The following is a guest post by Bryn Wied. Bryn is a stay at home mom whose love of travel and budgeting needs only grew when the kids started coming. You can find more thrifty travel parenting stories, ideas and tips at her blog at http://www.ihavekidswilltravel.com/. Enjoy!
Landlording on the side can be a quite profitable side gig and another way to add a couple hundred extra dollars to the travel fund. The great part it is it can almost border on passive income, meaning it doesn’t take a lot of extra work or time, especially if you can land yourself a full time boarder position. You get to meet new people, make some money from home, and walk away with a couple of good stories and a few lessons learned along the way.
These days, you don’t need to be a millionaire with an entire house to rent out to become a landlord or to make money renting out to borders. Any extra space you may have, from a house, guest cottage, tent, or even an extra couch, can be up for grabs as a potential to bring in some extra cash.
My husband and I first moved across the country in an RV. After upgrading to an apartment, we weren’t able to sell our camper because we still owed money on it from when we first bought it. So we decided to become “landlords” and rent out our extra space instead! Not only did we immediately start making money off of it, but we have since paid it off and now have a steady stream of side income coming in with little to no work involved.
Utilizing online resources will probably be the best way to attract business when you are first starting out renting. By all means spread the news through word of mouth, because you never know where networking can lead you. But unless you happen to know someone who is actively looking for a place to rent, there are a handful of great websites that are already set in place to help you start renting as soon and hassle free as possible.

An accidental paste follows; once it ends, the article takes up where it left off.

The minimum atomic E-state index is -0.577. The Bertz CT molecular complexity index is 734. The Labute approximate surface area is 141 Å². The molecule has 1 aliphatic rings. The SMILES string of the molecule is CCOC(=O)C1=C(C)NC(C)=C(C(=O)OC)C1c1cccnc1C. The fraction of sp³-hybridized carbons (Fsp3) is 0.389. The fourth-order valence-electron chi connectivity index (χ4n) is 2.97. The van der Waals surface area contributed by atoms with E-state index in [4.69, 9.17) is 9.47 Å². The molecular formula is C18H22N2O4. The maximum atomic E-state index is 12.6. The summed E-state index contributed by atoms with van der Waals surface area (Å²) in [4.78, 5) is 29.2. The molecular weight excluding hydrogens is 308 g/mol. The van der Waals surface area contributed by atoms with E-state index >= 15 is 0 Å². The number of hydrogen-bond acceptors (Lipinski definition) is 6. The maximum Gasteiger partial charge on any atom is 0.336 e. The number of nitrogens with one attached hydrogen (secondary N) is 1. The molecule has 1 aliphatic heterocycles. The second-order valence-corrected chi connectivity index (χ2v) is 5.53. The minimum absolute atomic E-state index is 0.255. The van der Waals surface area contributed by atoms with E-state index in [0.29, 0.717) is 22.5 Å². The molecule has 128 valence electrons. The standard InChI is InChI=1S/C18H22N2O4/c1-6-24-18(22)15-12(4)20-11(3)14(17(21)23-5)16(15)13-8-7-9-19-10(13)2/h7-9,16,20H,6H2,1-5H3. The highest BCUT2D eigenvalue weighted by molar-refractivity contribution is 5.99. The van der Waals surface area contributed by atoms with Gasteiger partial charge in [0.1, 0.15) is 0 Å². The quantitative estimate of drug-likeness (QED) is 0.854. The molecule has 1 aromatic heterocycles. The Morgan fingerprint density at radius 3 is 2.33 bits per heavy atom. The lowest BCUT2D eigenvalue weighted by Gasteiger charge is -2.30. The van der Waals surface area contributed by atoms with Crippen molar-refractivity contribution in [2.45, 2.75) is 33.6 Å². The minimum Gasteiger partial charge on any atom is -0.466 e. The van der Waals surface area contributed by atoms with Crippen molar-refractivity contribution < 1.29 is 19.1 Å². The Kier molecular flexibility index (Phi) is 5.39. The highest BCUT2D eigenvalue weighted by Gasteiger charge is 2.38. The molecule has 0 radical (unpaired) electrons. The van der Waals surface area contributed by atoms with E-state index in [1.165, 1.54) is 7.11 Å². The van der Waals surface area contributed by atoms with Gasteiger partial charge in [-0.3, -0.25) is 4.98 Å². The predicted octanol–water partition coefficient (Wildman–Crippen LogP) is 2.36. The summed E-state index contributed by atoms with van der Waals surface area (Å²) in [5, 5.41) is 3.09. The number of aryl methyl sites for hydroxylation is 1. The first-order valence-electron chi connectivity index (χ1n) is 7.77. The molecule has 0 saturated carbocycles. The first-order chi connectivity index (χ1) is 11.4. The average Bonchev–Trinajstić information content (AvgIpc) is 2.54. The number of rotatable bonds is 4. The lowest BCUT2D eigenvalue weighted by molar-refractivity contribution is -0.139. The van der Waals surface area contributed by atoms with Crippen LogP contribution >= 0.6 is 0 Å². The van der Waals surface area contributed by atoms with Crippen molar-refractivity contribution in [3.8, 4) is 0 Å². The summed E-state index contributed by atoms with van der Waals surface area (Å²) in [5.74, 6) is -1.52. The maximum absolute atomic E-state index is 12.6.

I briefly dabbled in airbnb.com. It was very easy to use, and much easier to protect yourself by collecting information ahead of time, secured payments, etc. I also received quite a few inquiries, although the clientele consisted mainly of occasional vacationers who needed a night or two, so if you are looking for a steady renter you should probably try elsewhere. The key is to under price the competition; I consistently do research for similar finds or even just all finds in my area and underbid them by $5. You wouldn’t believe how much business I have attracted simply by underbidding the competition. The same people who look for alternative housing tend to be the same people who think outside the box and are always on the lookout for a deal.
I also used craigslist.com, and have found the most success for long term renters here. The obvious drawback is Craigslist is sketchy. I only did month to month rentals, nothing shorter so as to attract only people who were going to be there for a while and less likely to bounce without paying. I met potential renters with my husband, never alone, and always in a public place first. It helped that the RV we were renting out was stored in a very active and well maintained RV Resort, so there were always lots of people around and a good security system in place. Do what makes sense for you, but just be smart.